When Justice Failed
Today’s Google Doodle honors Fred Korematsu, an American civil rights activist who objected to the internment of Japanese Americans during World War II. As a child in elementary school, I read When Justice Failed: The Fred Korematsu Story as required summer reading, and it changed my life. It was the first time I had heard about Japanese Internment. This book shaped my broader interest in social policy, especially in regards to how immigrants and first-generation Americans are viewed.
Being Assyrian-American, I have never felt I quite fit in; not with white Americans or with other brown people. Quite frankly, I fly under the radar and can “blend in” a lot more than many of my Asian, other Middle Eastern, Latino or Black friends, simply because of my physical appearance. But as a child of immigrants, I have always been conscious of the fact that–while I love my country and am an American patriot–others do not view me as American. This has been reinforced time and time again thanks to the wonders of the internet, where people have told me to “go back home” or “go back to your hooker country” (I don’t even know what that one means). These interactions have happened on the comments of this blog as well as on Twitter. And the funniest part to me is that, technically, I am considered “White” (thanks for the privilege, US Census!), and I legitimately don’t look that different from Americans whose families have been in this country for a few more generations than mine. This is how I know first-hand that racism is not limited to skin color. It is not based in fact or truth about who other people actually are. Racism is taught and learned behavior. It is an attitude that promotes fear of the other.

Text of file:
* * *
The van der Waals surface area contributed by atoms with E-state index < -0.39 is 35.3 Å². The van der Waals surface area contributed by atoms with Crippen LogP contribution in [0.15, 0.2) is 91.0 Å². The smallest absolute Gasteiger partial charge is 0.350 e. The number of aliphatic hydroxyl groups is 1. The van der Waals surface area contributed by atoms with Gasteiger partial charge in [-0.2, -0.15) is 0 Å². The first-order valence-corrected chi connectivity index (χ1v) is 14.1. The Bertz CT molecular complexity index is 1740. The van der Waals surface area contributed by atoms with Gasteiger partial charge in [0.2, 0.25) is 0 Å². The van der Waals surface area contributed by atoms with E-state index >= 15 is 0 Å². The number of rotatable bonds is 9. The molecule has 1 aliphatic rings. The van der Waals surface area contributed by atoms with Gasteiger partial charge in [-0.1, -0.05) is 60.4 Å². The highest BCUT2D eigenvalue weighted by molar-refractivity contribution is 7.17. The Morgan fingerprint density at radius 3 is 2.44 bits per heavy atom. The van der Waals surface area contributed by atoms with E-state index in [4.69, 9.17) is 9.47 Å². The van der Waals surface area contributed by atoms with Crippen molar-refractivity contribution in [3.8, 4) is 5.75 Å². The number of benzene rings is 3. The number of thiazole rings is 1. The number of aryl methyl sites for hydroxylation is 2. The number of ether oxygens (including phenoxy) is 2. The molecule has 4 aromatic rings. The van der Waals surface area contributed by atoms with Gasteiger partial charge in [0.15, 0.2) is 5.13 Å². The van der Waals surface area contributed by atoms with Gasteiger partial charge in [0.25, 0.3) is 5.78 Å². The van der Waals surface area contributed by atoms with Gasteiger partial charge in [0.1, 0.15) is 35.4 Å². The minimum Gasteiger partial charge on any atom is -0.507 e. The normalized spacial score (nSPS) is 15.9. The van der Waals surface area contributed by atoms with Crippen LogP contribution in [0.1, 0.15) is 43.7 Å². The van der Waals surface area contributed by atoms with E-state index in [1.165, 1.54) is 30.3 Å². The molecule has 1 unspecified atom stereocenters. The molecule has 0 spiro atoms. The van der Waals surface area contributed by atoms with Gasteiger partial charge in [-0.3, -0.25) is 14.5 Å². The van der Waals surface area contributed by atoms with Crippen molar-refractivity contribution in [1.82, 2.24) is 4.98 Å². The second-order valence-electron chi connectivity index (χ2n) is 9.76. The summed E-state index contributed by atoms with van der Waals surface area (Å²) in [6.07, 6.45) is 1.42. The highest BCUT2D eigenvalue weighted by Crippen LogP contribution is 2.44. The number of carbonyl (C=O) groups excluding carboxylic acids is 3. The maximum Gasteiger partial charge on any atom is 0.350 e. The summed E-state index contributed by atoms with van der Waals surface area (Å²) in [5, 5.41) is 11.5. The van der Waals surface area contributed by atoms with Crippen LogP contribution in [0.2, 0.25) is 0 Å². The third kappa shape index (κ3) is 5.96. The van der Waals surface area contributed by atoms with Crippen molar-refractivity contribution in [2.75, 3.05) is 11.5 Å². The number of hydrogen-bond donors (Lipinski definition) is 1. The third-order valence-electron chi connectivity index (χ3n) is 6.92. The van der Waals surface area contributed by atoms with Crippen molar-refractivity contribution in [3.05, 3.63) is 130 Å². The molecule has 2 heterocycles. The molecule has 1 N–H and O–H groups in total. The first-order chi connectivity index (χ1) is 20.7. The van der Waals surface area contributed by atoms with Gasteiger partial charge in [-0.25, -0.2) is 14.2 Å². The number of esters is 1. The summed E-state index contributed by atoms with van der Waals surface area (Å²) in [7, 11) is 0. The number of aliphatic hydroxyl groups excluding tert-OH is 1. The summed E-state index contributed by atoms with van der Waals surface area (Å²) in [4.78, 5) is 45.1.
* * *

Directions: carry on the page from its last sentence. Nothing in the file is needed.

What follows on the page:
For those who are saying that President Trump’s Executive Order temporarily banning immigration from specific countries is not racist, or who disagree that it is dangerous, I implore you to read about how Japanese-Americans were treated in the US. All this while Jews, gypsies, Poles, Slavs, and people with disabilities (to name a few) were being rounded up and executed en masse by Nazis in Europe. I encourage everyone to read Mr. Korematsu’s amazing story, and about the stain this tragedy left on the American story. Less literary, I recommend watching “The Siege” with Denzel Washington, Annette Benning, and Bruce Willis. The eerie part is that it was made before September 11.
I want to say that the response to President Trump’s policy agenda is not a bunch of leftist sore losers. This is not hysteria. This is genuine fear of known, fairly recent history repeating itself. It can happen here unless we stop it. And the most selfish reason it is so important for me to personally stand and speak against these actions, to condemn them as racist, and to give voice to those harmed is that I know if I do not stand for them now, there will be no one to stand for me later.
I will leave you with Luthern Pastor Martin Niemöller‘s poem in response to indifference to discrimination in Nazi Germany:
First they came for the Socialists, and I did not speak out—
Because I was not a Socialist.
Then they came for the Trade Unionists, and I did not speak out—
Because I was not a Trade Unionist.
Then they came for the Jews, and I did not speak out—
Because I was not a Jew.
Then they came for me—and there was no one left to speak for me.